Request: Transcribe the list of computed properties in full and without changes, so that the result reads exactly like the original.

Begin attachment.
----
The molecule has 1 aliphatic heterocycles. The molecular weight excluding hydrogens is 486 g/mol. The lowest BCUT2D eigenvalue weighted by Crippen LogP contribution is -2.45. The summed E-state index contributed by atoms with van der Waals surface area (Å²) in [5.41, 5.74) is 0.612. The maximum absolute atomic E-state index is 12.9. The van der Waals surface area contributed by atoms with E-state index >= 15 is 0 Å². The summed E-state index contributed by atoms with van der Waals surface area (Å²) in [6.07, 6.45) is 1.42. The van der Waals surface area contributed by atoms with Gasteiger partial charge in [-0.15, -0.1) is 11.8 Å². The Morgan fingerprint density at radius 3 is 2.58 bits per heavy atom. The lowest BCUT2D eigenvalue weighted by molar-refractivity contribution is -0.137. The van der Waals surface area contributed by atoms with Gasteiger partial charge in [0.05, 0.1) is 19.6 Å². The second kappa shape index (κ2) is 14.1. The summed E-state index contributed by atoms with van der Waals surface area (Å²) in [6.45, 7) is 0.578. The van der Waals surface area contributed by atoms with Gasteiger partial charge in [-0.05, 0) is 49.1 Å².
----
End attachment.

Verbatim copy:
The molecule has 1 aliphatic heterocycles. The molecular weight excluding hydrogens is 486 g/mol. The lowest BCUT2D eigenvalue weighted by Crippen LogP contribution is -2.45. The summed E-state index contributed by atoms with van der Waals surface area (Å²) in [5.41, 5.74) is 0.612. The maximum absolute atomic E-state index is 12.9. The van der Waals surface area contributed by atoms with E-state index >= 15 is 0 Å². The summed E-state index contributed by atoms with van der Waals surface area (Å²) in [6.07, 6.45) is 1.42. The van der Waals surface area contributed by atoms with Gasteiger partial charge in [-0.15, -0.1) is 11.8 Å². The Morgan fingerprint density at radius 3 is 2.58 bits per heavy atom. The lowest BCUT2D eigenvalue weighted by molar-refractivity contribution is -0.137. The van der Waals surface area contributed by atoms with Gasteiger partial charge in [0.05, 0.1) is 19.6 Å². The second kappa shape index (κ2) is 14.1. The summed E-state index contributed by atoms with van der Waals surface area (Å²) in [6.45, 7) is 0.578. The van der Waals surface area contributed by atoms with Gasteiger partial charge in [-0.05, 0) is 49.1 Å².